In one study, researchers found that having legacy status is the equivalent of a 160-point boost on the SAT. Another found that legacy students tend to have lower SAT scores than the school’s average and to get lower grades in college than their counterparts. Another still determined that the admissions rate at elite institutions triples for legacy students.

Information revealed in the Supreme Court case against Harvard aligned with those findings, disclosing that 70% of Harvard’s legacy- and donor-related applicants are white and that legacy students are six times more likely to be admitted than their nonlegacy counterparts.

Without data from the colleges, it is not possible to say how much weight being a legacy student holds and whether legacy admissions policies have an outsized benefit for white students at Bates, Bowdoin and Colby the same way they do at other schools.


But experts say that generally, considering legacy status is almost certain to benefit wealthy and white students.

“Legacy is based on history, on lineage, on your family. So because of historic inequities and who did and didn’t have access to elite colleges, (legacy admissions) is going to disproportionately benefit applicants from wealthy and white backgrounds,” said Stephanie Owen, an economics professor at Colby College.

This is important because college admissions is a zero-sum game – if one student gains admission, that means another does not.

With the overturning of affirmative action, some say that giving legacy applicants who are likely white and wealthier a leg up is more indefensible than ever because there is nothing to counterbalance it.

Legacy preferences “expand privilege instead of opportunity,” President Biden said after the affirmative action ruling.

Duke economics professor Peter Arcidiacono said he agrees.


“In my view, we should not have legacy admissions,” he said.

Arcidiacono, who served as an expert witness for Students Against Affirmative Action in the Supreme Court case, said he can understand the arguments in favor of legacy admissions: that legacy students are coming from families that tend to be richer and more likely to donate, and that those donations ultimately get turned into higher levels of financial aid and other communal resources.

But he said that, ultimately, the costs of having legacy admissions outweighs the benefits as it crowds out spots for people who might come from poorer backgrounds and lowers trust in institutions of higher education because people can see that the game is rigged.

“It furthers inequality rather than addresses it,” Arcidiacono said of legacy admissions.

For those who have benefited from the practice, legacy admissions is a touchy subject. Only two of a dozen Bates, Bowdoin and Colby alumni contacted by the Press Herald who were legacies themselves or whose children are legacies were willing to talk about the topic. The two who agreed to speak retracted their interviews after their children, one a current student and the other a 2023 graduate, requested that they do so.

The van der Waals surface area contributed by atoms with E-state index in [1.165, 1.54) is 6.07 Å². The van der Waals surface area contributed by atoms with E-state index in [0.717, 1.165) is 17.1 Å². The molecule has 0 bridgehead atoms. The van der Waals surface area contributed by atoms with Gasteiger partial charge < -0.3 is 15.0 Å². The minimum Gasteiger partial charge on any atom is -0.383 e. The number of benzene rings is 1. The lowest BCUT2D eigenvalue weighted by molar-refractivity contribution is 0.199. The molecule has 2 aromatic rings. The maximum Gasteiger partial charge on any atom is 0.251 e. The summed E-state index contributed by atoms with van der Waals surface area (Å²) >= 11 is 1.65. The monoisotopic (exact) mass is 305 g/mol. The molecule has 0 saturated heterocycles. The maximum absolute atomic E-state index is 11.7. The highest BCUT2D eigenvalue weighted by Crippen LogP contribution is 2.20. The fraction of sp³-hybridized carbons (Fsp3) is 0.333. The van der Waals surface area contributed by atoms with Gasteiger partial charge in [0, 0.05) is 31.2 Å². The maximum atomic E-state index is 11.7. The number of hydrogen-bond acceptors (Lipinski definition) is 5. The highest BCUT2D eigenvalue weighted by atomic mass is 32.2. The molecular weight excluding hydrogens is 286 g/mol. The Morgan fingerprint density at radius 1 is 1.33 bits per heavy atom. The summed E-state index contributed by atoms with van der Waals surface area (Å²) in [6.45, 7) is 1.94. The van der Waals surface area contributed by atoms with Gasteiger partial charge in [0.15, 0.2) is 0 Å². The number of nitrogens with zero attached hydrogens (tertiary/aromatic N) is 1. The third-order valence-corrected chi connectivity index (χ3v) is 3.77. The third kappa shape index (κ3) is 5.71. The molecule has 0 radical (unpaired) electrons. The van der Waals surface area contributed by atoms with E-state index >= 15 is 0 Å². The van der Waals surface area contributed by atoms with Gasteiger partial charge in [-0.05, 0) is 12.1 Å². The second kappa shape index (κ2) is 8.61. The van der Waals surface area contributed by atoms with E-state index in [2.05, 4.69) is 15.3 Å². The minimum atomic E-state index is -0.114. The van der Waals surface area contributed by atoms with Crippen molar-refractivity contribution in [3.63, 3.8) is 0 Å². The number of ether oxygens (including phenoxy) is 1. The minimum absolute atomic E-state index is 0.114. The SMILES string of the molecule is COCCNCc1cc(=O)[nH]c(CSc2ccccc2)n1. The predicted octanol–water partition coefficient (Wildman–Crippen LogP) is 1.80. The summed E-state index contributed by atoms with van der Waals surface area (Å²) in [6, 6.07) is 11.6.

The Maine colleges said they would work to maintain diversity at their schools despite the Supreme Court’s affirmative action ruling.


“We will take this opportunity to do what we do best: think creatively and experiment with new strategies consistent with the law that will allow us to continue to craft a class with diverse identities, life experiences, interests, and perspectives,” Bates College President Clayton Spencer and President-elect Garry W. Jenkins said in a statement released following the decision. 

None of the colleges could say precisely how they would do so or whether they were considering doing away with legacy admissions.

“Admissions officers are currently reviewing the U.S. Supreme Court opinion with legal counsel,” a Bowdoin College spokesperson said. “It is too early to say how the ruling will impact our admissions process.”

Legacy admissions has a long history in schools in the upper echelons of higher education. But those schools serve a tiny fraction of all college students. Only 6% of all college students attend a school with a 25% or lower acceptance rate, according to data from the National Center for Education Statistics. But most schools in the country accept every or near every applicant, and where one’s parents went to school and what race an applicant is is not a consideration.

“Policies like affirmative action and legacy admissions apply to selective colleges, but for the majority of colleges and students, these policies are actually irrelevant,” Owens said.

“These elite schools take up a lot of space. There are a lot of students who could be helped by focusing on schools outside of those we hear about,” Owens added. “We ignore a lot of students when we focus on just the tippy top.”